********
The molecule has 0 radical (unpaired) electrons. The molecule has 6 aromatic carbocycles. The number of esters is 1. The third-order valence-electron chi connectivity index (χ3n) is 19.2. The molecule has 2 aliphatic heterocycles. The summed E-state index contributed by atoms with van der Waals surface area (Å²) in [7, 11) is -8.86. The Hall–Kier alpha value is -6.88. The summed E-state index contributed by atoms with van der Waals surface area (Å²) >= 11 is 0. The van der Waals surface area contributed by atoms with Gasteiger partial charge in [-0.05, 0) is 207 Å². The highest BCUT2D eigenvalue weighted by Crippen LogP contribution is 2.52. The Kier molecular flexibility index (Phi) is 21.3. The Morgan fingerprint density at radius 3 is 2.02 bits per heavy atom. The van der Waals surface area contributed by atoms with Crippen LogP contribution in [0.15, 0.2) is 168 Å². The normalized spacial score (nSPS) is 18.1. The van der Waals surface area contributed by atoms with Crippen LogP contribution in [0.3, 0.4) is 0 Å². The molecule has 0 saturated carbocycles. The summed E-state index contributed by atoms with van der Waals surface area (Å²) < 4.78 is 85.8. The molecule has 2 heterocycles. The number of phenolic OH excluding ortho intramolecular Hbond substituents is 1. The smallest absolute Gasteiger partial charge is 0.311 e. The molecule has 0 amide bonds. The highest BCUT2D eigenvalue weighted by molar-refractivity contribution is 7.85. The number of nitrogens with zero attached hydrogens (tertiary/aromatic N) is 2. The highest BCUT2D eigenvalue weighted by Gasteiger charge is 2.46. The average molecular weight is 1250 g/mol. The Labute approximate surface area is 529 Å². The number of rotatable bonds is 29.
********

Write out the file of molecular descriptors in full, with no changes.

The molecule has 0 radical (unpaired) electrons. The molecule has 6 aromatic carbocycles. The number of esters is 1. The third-order valence-electron chi connectivity index (χ3n) is 19.2. The molecule has 2 aliphatic heterocycles. The summed E-state index contributed by atoms with van der Waals surface area (Å²) in [7, 11) is -8.86. The Hall–Kier alpha value is -6.88. The summed E-state index contributed by atoms with van der Waals surface area (Å²) >= 11 is 0. The van der Waals surface area contributed by atoms with Gasteiger partial charge in [-0.05, 0) is 207 Å². The highest BCUT2D eigenvalue weighted by Crippen LogP contribution is 2.52. The Kier molecular flexibility index (Phi) is 21.3. The Morgan fingerprint density at radius 3 is 2.02 bits per heavy atom. The van der Waals surface area contributed by atoms with Crippen LogP contribution in [0.15, 0.2) is 168 Å². The normalized spacial score (nSPS) is 18.1. The van der Waals surface area contributed by atoms with Crippen LogP contribution in [0.3, 0.4) is 0 Å². The molecule has 0 saturated carbocycles. The summed E-state index contributed by atoms with van der Waals surface area (Å²) < 4.78 is 85.8. The molecule has 2 heterocycles. The number of phenolic OH excluding ortho intramolecular Hbond substituents is 1. The smallest absolute Gasteiger partial charge is 0.311 e. The molecule has 0 amide bonds. The highest BCUT2D eigenvalue weighted by molar-refractivity contribution is 7.85. The number of nitrogens with zero attached hydrogens (tertiary/aromatic N) is 2. The highest BCUT2D eigenvalue weighted by Gasteiger charge is 2.46. The average molecular weight is 1250 g/mol. The Labute approximate surface area is 529 Å². The number of rotatable bonds is 29.